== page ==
VOLUNTEERING for the Irish Red Cross proved to be satisfying work for three employees at the Cork branch of TELUS International Ireland, which provides customer service for clients in various sectors such as industry and hospitality.
The Irish Red Cross put out a call seeking 25 call centre agents for 20 days. This was to facilitate the charity in processing the support from members of the Irish public who wish to accommodate Ukrainian refugees.
The generous outpouring of support has come in to the Irish Red Cross through the Register of Pledges. The charity aims to call 15,000 pledgers who made contact through the system, in addition to 5,000 pledges of accommodation that have come in through phone and email.
Michelle Burke, one of the volunteers, has experience of voluntary work from her time as a Transition Year pupil at the Ursulines in Thurles.
“We volunteered in two nursing homes in Thurles. I also did voluntary work in a play-school as well. I was drawn to this work with the Irish Red Cross, trying to help people, for good karma and all of that.”
Her volunteer work involves working through a list of pledgers, calling them up.
“ I go through details with them to see if we can shortlist their accommodation. It then goes into the next stage of the process. The first stage involves asking people for the details of their homes, what type of rooms are available, who they’re best suited to, and how many people will (the refugees) be sharing the home with. The location of the house is also important. If it’s very rural, we have to see if there’s access to public transport and to schools.”
Michelle admits she was a bit nervous when she started the work.
“But from my first call on, everyone has been so nice. People are actually excited to hear you’re from the Red Cross because they’ve been waiting for the call.”
Ivana Jokic came to Ireland more than two years ago, from Bosnia and Herzegovina.
“As soon as I heard there was war in Ukraine, I couldn’t get myself together. I was feeling really down and couldn’t sleep well. It really got to me. When I saw the email at work looking for volunteers, I applied right away. I wanted to do something to help.”
In her high school years and at college, Ivana says she did a lot of voluntary work, working with NGOs.
“I worked with young people in youth organisations, just trying to get them off the street and coming up with solutions to problems. You’re thinking up campaigns for your cause and then you go to the government with your campaign and try to have it put into law.”
Ivana says her voluntary work with the Irish Red Cross is very rewarding. Speaking of her interaction with people who are offering their homes to refugees, she said: “We talk for 20 minutes and they say how happy they are to welcome people to their home. There are so many things they’ve been thinking in advance. They say they have a car or a bike that the Ukrainians can use. Or they say they have a farm that the people can work on.”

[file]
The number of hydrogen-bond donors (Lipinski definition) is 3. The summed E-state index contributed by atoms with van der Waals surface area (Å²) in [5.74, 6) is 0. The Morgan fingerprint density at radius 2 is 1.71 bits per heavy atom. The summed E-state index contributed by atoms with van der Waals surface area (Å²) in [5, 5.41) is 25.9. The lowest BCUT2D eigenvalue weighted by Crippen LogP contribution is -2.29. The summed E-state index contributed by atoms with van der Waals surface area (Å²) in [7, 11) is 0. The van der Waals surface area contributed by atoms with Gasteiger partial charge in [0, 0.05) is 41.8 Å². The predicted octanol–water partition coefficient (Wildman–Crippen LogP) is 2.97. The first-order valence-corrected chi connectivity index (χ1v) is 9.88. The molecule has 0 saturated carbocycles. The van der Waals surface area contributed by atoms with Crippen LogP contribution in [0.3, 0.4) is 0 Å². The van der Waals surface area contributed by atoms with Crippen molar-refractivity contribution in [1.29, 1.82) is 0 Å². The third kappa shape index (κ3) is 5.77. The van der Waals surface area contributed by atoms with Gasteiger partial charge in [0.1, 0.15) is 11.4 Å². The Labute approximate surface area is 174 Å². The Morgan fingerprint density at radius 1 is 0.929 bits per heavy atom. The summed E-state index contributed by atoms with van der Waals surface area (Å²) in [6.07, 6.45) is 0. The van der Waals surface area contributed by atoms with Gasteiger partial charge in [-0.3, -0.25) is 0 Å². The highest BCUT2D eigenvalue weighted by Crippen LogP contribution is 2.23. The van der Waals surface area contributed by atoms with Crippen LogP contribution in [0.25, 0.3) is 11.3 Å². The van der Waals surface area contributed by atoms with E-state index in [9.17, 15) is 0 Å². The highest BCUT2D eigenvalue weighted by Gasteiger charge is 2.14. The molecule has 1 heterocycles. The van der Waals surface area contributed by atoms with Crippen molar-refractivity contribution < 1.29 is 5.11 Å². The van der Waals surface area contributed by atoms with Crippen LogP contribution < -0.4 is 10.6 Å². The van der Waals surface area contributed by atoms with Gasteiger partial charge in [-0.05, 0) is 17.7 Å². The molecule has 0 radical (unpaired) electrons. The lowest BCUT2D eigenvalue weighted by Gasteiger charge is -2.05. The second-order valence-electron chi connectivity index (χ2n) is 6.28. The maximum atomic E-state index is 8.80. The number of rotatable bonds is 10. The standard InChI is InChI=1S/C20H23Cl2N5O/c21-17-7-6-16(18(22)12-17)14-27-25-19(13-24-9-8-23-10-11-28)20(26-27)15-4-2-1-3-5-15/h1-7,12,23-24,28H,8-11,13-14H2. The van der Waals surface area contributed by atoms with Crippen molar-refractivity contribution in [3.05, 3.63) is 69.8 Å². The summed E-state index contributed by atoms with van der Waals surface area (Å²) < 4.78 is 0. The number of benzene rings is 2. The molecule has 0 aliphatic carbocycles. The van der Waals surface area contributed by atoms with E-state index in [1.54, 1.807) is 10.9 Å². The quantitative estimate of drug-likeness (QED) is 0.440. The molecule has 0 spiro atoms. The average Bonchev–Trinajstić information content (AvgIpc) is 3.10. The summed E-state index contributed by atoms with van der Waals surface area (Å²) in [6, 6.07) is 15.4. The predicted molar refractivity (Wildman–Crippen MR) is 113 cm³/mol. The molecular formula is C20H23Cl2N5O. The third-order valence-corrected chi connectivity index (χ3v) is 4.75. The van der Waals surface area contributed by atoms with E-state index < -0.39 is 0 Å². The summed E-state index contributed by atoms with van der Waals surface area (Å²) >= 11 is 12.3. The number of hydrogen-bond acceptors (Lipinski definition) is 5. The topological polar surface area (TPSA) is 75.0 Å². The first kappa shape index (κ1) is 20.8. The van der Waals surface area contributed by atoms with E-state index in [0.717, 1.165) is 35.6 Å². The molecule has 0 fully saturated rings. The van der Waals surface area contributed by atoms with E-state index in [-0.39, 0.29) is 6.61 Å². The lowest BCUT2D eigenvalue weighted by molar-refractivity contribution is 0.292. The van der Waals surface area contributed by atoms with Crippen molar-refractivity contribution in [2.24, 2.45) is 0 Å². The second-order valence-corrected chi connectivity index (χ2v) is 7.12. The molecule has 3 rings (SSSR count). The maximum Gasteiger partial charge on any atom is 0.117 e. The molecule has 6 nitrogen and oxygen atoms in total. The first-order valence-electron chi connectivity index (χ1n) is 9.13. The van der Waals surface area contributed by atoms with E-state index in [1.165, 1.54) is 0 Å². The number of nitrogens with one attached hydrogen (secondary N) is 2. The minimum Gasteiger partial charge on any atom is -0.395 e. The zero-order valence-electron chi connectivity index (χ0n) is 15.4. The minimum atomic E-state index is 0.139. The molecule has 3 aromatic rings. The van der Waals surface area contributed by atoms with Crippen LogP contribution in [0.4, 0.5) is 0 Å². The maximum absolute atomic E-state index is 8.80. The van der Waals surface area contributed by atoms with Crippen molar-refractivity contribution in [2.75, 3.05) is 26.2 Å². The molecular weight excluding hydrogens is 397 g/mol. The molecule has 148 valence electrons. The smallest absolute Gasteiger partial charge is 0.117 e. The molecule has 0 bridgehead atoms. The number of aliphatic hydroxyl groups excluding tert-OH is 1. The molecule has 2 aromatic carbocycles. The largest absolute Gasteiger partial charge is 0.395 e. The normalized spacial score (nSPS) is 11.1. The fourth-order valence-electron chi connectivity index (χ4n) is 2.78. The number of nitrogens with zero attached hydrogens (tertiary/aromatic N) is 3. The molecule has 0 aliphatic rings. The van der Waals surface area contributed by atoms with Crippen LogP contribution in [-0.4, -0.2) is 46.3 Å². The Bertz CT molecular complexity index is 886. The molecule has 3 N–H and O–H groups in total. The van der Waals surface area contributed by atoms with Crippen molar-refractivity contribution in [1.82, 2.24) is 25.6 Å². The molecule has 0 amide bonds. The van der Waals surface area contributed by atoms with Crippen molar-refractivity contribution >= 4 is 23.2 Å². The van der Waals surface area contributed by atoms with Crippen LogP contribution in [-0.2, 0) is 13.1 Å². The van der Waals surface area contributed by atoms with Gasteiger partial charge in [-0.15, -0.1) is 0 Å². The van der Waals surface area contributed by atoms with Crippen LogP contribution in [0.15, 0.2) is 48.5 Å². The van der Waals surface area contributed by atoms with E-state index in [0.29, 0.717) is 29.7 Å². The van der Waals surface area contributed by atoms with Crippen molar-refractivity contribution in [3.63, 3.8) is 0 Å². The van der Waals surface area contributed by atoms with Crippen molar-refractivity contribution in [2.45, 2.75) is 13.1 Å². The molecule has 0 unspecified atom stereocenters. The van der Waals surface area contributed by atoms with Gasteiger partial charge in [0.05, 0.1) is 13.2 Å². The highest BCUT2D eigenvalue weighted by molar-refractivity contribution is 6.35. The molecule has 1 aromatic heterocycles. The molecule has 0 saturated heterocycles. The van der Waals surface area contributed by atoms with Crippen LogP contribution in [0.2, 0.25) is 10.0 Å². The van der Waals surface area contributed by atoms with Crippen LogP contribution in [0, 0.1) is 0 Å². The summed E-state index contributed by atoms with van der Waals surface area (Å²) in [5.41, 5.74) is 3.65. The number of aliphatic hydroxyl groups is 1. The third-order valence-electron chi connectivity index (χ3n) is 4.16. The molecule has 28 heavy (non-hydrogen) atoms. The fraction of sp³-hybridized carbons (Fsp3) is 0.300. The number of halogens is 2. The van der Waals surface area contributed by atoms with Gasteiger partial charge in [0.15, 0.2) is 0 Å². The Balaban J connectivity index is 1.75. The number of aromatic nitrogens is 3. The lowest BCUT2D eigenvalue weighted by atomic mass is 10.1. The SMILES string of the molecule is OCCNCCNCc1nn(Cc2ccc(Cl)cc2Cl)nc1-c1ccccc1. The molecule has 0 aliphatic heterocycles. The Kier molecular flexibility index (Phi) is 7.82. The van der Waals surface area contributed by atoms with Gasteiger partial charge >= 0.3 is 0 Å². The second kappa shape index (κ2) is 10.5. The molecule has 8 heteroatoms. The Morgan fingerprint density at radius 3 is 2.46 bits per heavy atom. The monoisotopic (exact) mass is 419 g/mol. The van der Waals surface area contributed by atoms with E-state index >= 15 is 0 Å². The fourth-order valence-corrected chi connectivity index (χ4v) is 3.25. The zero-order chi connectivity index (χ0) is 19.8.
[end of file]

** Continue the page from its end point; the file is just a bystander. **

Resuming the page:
One pledger that Ivana contacted spoke about the importance of forgiveness.
“His idea is that even if someone does some harm to you, you have to learn to outgrow that situation and forgive them. It’s really hard. Our whole nation is struggling with the same thing.
"In Bosnia, you had three nations killing each other 20 years ago. We live together now in the same country and you see people who maybe did you harm. You have to forgive them because you can’t move on otherwise.”
Ivana moved to Ireland in 2020 at the beginning of the pandemic.
“I was pregnant and did not want to have my baby in Bosnia because it was getting unstable. With the pandemic, prices were going up and people were stressed, acting like it was a war, buying up everything.”
Helen DeJesus has done voluntary work in her native Brazil. The Irish Red Cross initiative is her first opportunity to volunteer in this country.
In Brazil, she has worked with indigenous tribes “who have been fighting for many years to have the land. From time to time, with friends, we brought them food and clothes and books for the children. I was also involved with homeless communities.”
Homelessness is “a big problem” in Brazil.
Sometimes, when Helen calls pledgers, they are no longer interested or able to take in Ukrainians to their homes.
“It doesn’t happen too often. People are really willing to help. They feel excited about Ukrainians moving into their homes. But some, after a while, have considerations about having someone from a war-torn place. They don’t have the language. They feel unsure if they’ll be able to provide them with support because of the trauma these people have experienced.
“Some who live in the countryside are afraid that if something happens, they’ll have nowhere to go. I understand that they can change their mind.”
But generally speaking, Helen says the work is “really making my heart smile”.
For example, a ten-year-old boy asked for a Ukrainian of the same age as him to be sent to his house.
"He said he’d teach the Ukrainian how to draw and would teach him the language. He was really excited to help.”